8 Steps Of The Accounting Process (With Key Terms)
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The accounting process is an eight-step cycle to detail, analyse and process a company's financial transactions during a reporting period. It is a bookkeeper's responsibility to understand and implement the steps of an accounting procedure. Understanding each of the eight processes in depth will help you figure out the best way to secure financial data while also enabling you to double-check your work and ensure that your financial data is correct. In this article, we discuss some key concepts behind the accounting method and explain the steps of accounting processes in detail.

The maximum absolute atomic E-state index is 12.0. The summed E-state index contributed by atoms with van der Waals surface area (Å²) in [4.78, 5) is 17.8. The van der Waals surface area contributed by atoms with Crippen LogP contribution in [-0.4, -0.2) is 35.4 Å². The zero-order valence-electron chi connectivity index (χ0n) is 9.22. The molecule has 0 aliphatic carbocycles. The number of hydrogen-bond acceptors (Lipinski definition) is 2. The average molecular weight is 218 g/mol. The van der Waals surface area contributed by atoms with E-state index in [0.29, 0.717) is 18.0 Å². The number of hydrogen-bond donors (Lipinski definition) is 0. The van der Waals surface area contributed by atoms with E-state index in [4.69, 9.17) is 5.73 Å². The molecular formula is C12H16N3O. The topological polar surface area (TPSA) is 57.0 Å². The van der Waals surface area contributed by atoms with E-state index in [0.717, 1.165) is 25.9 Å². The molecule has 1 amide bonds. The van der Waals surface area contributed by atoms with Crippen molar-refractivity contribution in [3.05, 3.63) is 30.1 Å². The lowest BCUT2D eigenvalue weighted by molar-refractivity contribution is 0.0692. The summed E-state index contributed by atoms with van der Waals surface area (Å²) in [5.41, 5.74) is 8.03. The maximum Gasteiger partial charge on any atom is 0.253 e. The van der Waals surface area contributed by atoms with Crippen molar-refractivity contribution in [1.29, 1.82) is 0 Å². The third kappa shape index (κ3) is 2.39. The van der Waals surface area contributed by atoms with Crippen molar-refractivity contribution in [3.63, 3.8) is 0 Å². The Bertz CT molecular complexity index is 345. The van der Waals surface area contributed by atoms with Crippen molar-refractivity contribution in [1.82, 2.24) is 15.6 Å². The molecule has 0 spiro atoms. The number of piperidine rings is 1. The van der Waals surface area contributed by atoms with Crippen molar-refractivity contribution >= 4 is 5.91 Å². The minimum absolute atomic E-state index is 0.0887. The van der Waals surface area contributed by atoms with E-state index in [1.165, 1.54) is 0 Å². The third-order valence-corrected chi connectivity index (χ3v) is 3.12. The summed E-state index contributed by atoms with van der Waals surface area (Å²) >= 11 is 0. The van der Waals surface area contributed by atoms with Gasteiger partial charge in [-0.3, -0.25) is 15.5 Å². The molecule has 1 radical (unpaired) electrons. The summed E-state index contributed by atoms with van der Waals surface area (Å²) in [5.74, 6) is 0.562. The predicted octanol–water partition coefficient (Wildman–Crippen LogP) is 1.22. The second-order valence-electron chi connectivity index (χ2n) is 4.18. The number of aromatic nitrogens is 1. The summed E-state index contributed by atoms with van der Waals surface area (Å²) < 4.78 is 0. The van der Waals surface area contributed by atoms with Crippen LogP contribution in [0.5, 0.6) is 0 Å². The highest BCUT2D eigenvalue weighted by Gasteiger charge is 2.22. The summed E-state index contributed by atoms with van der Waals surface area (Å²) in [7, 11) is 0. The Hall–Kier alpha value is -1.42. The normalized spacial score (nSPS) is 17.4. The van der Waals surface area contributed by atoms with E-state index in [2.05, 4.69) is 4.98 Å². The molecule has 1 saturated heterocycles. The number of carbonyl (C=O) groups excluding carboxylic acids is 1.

8 Steps of the accounting process
The accounting process includes steps that accountants and bookkeepers follow to document transactions and review data accuracy efficiently. Some organisations adopt software for a seamless automated accounting method. Accounting professionals conduct steps one to seven throughout the accounting period, while step eight only occurs at the end of the fiscal year. The eight standard steps of the accounting cycle are:
1. Recording transactions
The first step in the accounting procedure is to identify and record all business transactions. Organisations have many transactions throughout the fiscal year and it is crucial to record individual transactions accurately. Organisations use automated point of sale algorithms and software to record sales. Apart from sales, transactions may include debt payments, employee payroll, purchases and reimbursements. Transactions do not include creating purchase orders and signing contracts. Bookkeepers record exact amounts during this step of the accounting cycle. Transactions are the first requirements for the upcoming accounting procedure.